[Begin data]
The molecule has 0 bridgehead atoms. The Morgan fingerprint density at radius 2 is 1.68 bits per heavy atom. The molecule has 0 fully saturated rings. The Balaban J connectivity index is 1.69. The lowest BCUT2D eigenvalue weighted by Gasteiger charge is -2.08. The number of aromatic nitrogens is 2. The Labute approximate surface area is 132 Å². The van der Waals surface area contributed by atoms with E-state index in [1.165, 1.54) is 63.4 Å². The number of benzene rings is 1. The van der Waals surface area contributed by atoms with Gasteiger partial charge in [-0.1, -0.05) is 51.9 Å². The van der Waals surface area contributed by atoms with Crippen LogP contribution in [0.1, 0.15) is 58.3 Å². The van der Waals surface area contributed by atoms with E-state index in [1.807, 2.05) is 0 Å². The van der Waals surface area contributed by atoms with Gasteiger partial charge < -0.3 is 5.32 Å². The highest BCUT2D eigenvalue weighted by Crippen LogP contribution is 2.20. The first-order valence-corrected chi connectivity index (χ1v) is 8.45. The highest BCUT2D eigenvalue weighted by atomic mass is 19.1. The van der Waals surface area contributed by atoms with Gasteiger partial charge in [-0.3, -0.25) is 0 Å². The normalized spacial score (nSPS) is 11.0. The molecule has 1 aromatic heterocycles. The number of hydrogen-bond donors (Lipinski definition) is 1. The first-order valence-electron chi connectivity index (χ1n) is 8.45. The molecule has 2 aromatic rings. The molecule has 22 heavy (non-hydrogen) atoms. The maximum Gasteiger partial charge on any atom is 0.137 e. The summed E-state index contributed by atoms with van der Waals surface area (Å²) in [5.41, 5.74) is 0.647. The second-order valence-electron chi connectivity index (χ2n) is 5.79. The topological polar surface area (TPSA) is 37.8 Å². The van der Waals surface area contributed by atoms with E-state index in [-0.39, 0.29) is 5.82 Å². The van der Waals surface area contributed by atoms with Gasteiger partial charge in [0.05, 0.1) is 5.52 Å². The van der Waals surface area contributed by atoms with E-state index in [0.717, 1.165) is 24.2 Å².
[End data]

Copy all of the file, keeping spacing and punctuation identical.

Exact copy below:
The molecule has 0 bridgehead atoms. The Morgan fingerprint density at radius 2 is 1.68 bits per heavy atom. The molecule has 0 fully saturated rings. The Balaban J connectivity index is 1.69. The lowest BCUT2D eigenvalue weighted by Gasteiger charge is -2.08. The number of aromatic nitrogens is 2. The Labute approximate surface area is 132 Å². The van der Waals surface area contributed by atoms with E-state index in [1.165, 1.54) is 63.4 Å². The number of benzene rings is 1. The van der Waals surface area contributed by atoms with Gasteiger partial charge in [-0.1, -0.05) is 51.9 Å². The van der Waals surface area contributed by atoms with Crippen LogP contribution in [0.1, 0.15) is 58.3 Å². The van der Waals surface area contributed by atoms with E-state index in [1.807, 2.05) is 0 Å². The van der Waals surface area contributed by atoms with Gasteiger partial charge < -0.3 is 5.32 Å². The highest BCUT2D eigenvalue weighted by Crippen LogP contribution is 2.20. The first-order valence-corrected chi connectivity index (χ1v) is 8.45. The highest BCUT2D eigenvalue weighted by atomic mass is 19.1. The van der Waals surface area contributed by atoms with Gasteiger partial charge in [-0.3, -0.25) is 0 Å². The normalized spacial score (nSPS) is 11.0. The molecule has 1 aromatic heterocycles. The number of hydrogen-bond donors (Lipinski definition) is 1. The first-order valence-electron chi connectivity index (χ1n) is 8.45. The molecule has 2 aromatic rings. The molecule has 22 heavy (non-hydrogen) atoms. The maximum Gasteiger partial charge on any atom is 0.137 e. The summed E-state index contributed by atoms with van der Waals surface area (Å²) in [5.41, 5.74) is 0.647. The second-order valence-electron chi connectivity index (χ2n) is 5.79. The topological polar surface area (TPSA) is 37.8 Å². The van der Waals surface area contributed by atoms with E-state index in [-0.39, 0.29) is 5.82 Å². The van der Waals surface area contributed by atoms with Gasteiger partial charge in [0.05, 0.1) is 5.52 Å². The van der Waals surface area contributed by atoms with E-state index in [0.717, 1.165) is 24.2 Å².